Fifty years since Foinavon: how the National has changed
It is 50 years since Foinavon brought the famous fable of the tortoise and the hare to life at Aintree in possibly the most bizarre Grand Ntional of all time. But just how much has the great race changed since that fateful day when the smallest fence on the famous course caused absolute havoc?
The most iconic element of the Grand National are the famous spruce-topped fences, but they've changed plenty since Foinavon's day. One of them has even changed name, with fence seven (and 23) now named in honour of the 1967 winner.
In 2012 the wooden core of many of the 16 fences were replaced with a more flexible plastic for safety reasons, while a number of fences have been reduced in height slightly over the years, landing areas have been levelled off and screening at the canal turn now prevents horses from being able to see the sharp turn.
Perhaps the most tinkered with fence is the iconic Becher's Brook, with the landing side now six to ten inches lower than than at take-off. In one of the earliest editions in 1839, when the fence got its name as Captain Martin Becher sheltered in the brook, the landing side was a whopping three feet lower. The landing side was modified in 1954, 1987, 1989 (when the brook was filled in) and 2011.
In 2009 the course was widened at parts to allow horses to bypass fences if necessary.
The race used to be run over four and a half miles but that was reduced in 2013 when the start was brought forward to bring the field closer to the first fence. The official distance is now 4m2f74y.
For the 2012 edition stricter entry conditions were introduced, with horses required to be at least seven years old, have finished in the first four over three miles or more and have a minimum rating of 120. Jockeys riding in the race must also have ridden a minimum of ten winners over fences.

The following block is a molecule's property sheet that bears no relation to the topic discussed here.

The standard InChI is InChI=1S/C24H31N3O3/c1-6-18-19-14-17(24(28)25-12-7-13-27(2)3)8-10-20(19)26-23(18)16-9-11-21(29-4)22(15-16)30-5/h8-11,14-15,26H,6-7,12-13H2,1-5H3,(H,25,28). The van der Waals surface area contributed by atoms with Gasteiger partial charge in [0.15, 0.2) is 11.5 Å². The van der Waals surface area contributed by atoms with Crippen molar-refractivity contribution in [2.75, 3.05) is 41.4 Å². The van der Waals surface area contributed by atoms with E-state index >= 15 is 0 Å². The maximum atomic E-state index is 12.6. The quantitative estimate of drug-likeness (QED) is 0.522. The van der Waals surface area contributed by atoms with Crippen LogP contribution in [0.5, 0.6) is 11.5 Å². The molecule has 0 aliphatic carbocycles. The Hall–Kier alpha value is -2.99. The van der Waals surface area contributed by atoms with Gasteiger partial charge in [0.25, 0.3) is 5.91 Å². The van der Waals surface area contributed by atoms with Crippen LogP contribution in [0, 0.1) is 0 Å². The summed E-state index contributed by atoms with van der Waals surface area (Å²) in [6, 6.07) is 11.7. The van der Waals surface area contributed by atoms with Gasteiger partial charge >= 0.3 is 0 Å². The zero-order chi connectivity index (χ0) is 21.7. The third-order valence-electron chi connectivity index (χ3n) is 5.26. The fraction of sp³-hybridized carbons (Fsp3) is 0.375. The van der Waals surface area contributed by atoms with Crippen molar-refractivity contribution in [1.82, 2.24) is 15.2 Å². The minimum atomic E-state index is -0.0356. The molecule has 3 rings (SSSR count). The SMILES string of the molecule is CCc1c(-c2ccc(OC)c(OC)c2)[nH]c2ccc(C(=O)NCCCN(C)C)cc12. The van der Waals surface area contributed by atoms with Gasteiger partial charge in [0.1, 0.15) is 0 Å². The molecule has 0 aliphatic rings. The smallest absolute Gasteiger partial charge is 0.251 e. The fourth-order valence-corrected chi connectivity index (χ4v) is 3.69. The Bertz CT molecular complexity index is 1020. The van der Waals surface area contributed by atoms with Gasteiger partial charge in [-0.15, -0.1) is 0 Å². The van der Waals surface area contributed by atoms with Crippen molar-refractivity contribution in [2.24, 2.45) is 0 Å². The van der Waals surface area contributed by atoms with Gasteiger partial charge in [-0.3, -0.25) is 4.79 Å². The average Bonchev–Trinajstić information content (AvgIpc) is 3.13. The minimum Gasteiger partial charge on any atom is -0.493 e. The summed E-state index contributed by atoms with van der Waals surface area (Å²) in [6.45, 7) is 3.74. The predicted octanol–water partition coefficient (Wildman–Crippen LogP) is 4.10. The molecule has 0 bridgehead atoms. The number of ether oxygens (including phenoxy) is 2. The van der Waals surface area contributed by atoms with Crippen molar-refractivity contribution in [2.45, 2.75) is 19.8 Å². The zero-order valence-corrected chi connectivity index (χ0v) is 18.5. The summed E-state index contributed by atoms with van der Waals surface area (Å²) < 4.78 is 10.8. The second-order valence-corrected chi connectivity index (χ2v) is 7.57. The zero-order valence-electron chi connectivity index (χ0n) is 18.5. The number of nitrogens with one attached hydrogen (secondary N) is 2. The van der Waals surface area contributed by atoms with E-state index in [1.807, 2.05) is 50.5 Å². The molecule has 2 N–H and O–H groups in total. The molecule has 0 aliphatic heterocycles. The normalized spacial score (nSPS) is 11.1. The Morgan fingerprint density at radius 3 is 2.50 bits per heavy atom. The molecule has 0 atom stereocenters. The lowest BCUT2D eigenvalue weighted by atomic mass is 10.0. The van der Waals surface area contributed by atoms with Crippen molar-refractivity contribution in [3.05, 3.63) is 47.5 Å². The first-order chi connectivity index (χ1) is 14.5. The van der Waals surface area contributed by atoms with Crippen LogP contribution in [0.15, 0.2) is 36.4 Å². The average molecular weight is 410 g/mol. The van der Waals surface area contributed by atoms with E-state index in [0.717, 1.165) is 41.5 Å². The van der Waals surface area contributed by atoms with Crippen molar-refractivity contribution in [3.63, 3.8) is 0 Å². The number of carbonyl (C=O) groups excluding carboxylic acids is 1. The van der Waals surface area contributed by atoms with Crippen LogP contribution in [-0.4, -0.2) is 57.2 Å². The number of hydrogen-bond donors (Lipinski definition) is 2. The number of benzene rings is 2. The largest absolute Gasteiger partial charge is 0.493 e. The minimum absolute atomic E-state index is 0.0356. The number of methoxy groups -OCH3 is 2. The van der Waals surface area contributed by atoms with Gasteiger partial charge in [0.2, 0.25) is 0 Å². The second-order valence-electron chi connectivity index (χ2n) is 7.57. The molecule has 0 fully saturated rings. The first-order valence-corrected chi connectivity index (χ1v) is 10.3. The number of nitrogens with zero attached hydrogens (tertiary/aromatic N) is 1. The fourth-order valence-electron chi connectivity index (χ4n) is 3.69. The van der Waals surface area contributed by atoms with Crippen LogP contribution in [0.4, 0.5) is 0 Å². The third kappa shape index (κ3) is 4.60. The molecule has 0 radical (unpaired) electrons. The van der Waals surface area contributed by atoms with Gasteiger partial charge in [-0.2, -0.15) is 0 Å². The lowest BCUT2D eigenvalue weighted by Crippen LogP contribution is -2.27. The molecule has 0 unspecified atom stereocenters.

The handicap has changed markedly since Foinavon's day. Even 25 years ago, when Party Politics won the race under Carl Llewellyn, the handicap now bears very little resemblance to today with 29 of the 40 runners racing from out of the handicap - by as much as 23lb.
These days horses rated 140 are not guaranteed a run and whatever scrapes in on bottom weight on Saturday will be comfortably within the handicap. And that is with Phil Smith compressing the top of the weights in order to encourage the best horses to run.
The single biggest change since Foinavon's day is undoubtedly the prize-money. When Foinavon won the race in 1967 his owners may well have won more backing him at 100-1 because he collected £17,000, including a trophy worth £1,000, for winning the race. Saturday's edition is worth a staggering £1 million, with the fifth placed finisher (£26,500) walking away with considerably more than Foinavon's connections pocketed.
The Bank of England's inflation calculator suggests Foinavon's purse would be the equivalent of £283,160.51 in today's money, but that is almost exactly half of the £561,300 this year's winner will walk away with.